> There are 2 independent questions here:
> - should this be a separate communication channel or should it be
>    integrated with zebra communications?
> - what transport medium should this use, shm or socket?
>
> Your options match up mostly (though not exactly):
> 1) = "integrated, socket"
> 2) = "separate,   shm"
> 3) = "separate,   socket"
> 4) = "integrated, shm"
>
> I don't have a well-founded opinion on what to do (yet), though I'd like
> to make the following arguments:
> - shm is not neccessarily *noticably* faster than sockets.  Sure it
>    saves some copying and kernel calls, but if the overhead goes from 2%
>    to 1.5% you haven't won much.
> - shm should still use a well-isolated API/wrappers.  In fact I'd argue
>    the API should be the same between sockets or shm.  Accessing shm
>    directly without such wrappers is a recipe for crashes.
It is exactly my intention. I would write a ZBus library (zbus.c and 
zbus.h) that
offer a common API for all communication and that reuse as much as 
possible existing
code (e.g. stream API).
> - shm doesn't imply locking.  Particularly, RCU might help.
After looking to IPV literature, and in particular the reader/writer 
problem, I think
that our problem is quite different. The kind of communication is more a 
problem of
'write once' then 'read multiple' to transmit some information like we 
do with a
socket or message queuing. Using SHM means that we need to lock the shm 
before the
process start to write a new message and until we are sure that all 
readers consume
the message.Of course, we could use a 'write once' / 'read once' system, 
but we loose
the benefit that the message could be address to several process (e.g. 
zebra advertise
all process on a modification of interface parameters) avoiding to write 
the message
multiple. Making a parallel to network protocol, we need a multicast 
communication
system.So, perhaps a multicast socket is a good approach.
> - socket protocols should probably use some "standard" external encoding
>    library, simply to be more usable from other programming languages.
> - I don't see much gain from forcing all communication through a single
>    point, but I do think we should use some uniform encoding & mechanism.
>    If you use shm-based messaging, we should probably use that
>    everywhere.  Same if you use protobuf over sockets, it should be
>    protobuf over sockets everywhere.
Yes of course. Currently ZEBRA API and OSPF API don't use the same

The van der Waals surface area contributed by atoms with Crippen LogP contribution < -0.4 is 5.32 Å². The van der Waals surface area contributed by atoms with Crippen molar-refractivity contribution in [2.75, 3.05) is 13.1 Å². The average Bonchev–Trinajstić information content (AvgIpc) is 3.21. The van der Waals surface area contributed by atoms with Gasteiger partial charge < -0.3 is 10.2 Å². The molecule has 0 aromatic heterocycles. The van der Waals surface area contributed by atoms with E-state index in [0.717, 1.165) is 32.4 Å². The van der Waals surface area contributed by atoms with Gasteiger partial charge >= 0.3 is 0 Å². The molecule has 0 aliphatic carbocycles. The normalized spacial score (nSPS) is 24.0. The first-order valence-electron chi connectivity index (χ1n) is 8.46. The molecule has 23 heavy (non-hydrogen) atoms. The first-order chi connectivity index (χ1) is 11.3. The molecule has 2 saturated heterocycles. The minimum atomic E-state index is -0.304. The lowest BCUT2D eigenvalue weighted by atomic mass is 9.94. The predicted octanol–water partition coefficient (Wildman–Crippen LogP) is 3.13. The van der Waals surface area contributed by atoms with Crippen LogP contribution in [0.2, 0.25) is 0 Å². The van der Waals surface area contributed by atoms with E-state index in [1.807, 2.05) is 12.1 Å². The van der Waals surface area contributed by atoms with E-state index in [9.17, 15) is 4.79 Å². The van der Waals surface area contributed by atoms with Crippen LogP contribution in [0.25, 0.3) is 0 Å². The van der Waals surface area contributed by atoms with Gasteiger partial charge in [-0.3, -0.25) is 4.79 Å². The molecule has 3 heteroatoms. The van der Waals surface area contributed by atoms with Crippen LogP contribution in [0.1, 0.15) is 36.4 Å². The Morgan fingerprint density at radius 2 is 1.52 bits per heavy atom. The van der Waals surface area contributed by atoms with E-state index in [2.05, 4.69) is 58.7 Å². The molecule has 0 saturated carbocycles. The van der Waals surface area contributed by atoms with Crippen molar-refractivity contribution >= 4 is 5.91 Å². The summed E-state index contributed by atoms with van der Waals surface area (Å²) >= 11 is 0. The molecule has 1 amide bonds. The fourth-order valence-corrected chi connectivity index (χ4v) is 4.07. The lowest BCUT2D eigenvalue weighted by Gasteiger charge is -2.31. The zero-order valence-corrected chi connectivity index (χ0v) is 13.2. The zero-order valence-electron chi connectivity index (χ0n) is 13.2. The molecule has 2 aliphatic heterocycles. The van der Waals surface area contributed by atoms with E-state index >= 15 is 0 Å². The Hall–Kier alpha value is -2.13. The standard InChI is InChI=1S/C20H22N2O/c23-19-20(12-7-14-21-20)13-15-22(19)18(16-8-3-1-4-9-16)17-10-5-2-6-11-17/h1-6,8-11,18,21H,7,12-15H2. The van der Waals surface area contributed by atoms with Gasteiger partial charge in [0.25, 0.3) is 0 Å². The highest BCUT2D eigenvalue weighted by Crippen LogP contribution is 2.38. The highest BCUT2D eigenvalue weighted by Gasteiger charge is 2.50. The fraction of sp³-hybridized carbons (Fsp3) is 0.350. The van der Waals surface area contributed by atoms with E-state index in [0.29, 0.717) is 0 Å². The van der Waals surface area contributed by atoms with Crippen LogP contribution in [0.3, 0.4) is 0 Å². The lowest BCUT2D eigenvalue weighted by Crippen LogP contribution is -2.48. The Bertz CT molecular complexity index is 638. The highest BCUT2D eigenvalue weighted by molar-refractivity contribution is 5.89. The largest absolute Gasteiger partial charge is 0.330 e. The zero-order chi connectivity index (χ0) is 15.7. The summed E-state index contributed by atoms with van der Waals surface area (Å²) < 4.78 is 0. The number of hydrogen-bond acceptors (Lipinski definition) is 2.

semantic. I'm
in favour of a simple encoding schema based on TLV like routing protocol 
used.
>
> NB: I'm not against SHM, but I do think SHM is more difficult to get
> right, and it's not an automatic performance win.  I did some thinking
> about a shared memory RCU-based replacement for ZAPI, but never had the
> time to try that.  It probably *does* help moving Quagga towards
> supporting multiple threads in the individual daemons.
>
>    [quote moved]
>> But, such exchange could be useful for other purpose like hot restart,
>> monitoring ... OSPF already provide such facility through the OSPF_API,
>> but it is dedicated to OSPFd only and we need to generalize it to other
>> Quagga daemon. From this API, we would take the capabilities to send
>> commands to a given process and get back some information, synchronously
>> (answer to the command) or asynchronously (LSA/LSP update).
>>
>> We study several option for the implementation and would get some advise
>> from the community before really start coding. Up to now, we have
>> identify 4 options:
>>
>> Option 1 and 2 have not our favour, but we are open to discussion. We
>> hesitate between option 3 and 4 and we appreciate greatly some advises
>> to help us making decision.
> To be honest, I think this will need to be "evaluated" instead of
> "decided".  Pick one, prototype implement it with the least effort
> possible and show it.  You will have gained some insights from
> implementing it, and we'll know how it performs...
Yes for sure. I'll try to design and test some ideas and submit them to 
the mailing list.
>
> ... ultimately, this may be something that needs doing by trial & error,
> I'm afraid.
>
>
> -David
>